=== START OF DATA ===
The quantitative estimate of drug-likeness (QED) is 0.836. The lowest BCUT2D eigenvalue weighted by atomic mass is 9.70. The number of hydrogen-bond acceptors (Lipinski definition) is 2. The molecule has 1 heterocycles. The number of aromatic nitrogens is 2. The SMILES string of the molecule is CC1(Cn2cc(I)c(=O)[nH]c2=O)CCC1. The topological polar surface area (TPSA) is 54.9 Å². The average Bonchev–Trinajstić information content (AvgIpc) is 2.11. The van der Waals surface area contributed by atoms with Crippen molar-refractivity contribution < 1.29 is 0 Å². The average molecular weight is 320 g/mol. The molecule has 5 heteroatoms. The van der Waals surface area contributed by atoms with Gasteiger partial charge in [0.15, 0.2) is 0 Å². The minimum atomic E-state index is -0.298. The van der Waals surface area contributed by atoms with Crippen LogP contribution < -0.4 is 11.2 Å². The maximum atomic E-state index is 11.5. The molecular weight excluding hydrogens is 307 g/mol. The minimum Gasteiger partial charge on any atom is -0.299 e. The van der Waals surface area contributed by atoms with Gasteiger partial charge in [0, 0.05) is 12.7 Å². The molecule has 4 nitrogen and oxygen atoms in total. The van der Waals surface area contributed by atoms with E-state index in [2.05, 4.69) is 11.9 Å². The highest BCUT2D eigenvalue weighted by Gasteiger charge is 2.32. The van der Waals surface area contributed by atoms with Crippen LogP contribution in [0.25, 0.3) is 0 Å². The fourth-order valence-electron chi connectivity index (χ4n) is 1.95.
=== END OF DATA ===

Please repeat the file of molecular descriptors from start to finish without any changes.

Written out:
The quantitative estimate of drug-likeness (QED) is 0.836. The lowest BCUT2D eigenvalue weighted by atomic mass is 9.70. The number of hydrogen-bond acceptors (Lipinski definition) is 2. The molecule has 1 heterocycles. The number of aromatic nitrogens is 2. The SMILES string of the molecule is CC1(Cn2cc(I)c(=O)[nH]c2=O)CCC1. The topological polar surface area (TPSA) is 54.9 Å². The average Bonchev–Trinajstić information content (AvgIpc) is 2.11. The van der Waals surface area contributed by atoms with Crippen molar-refractivity contribution < 1.29 is 0 Å². The average molecular weight is 320 g/mol. The molecule has 5 heteroatoms. The van der Waals surface area contributed by atoms with Gasteiger partial charge in [0.15, 0.2) is 0 Å². The minimum atomic E-state index is -0.298. The van der Waals surface area contributed by atoms with Crippen LogP contribution < -0.4 is 11.2 Å². The maximum atomic E-state index is 11.5. The molecular weight excluding hydrogens is 307 g/mol. The minimum Gasteiger partial charge on any atom is -0.299 e. The van der Waals surface area contributed by atoms with Gasteiger partial charge in [0, 0.05) is 12.7 Å². The molecule has 4 nitrogen and oxygen atoms in total. The van der Waals surface area contributed by atoms with E-state index in [2.05, 4.69) is 11.9 Å². The highest BCUT2D eigenvalue weighted by Gasteiger charge is 2.32. The van der Waals surface area contributed by atoms with Crippen LogP contribution in [0.25, 0.3) is 0 Å². The fourth-order valence-electron chi connectivity index (χ4n) is 1.95.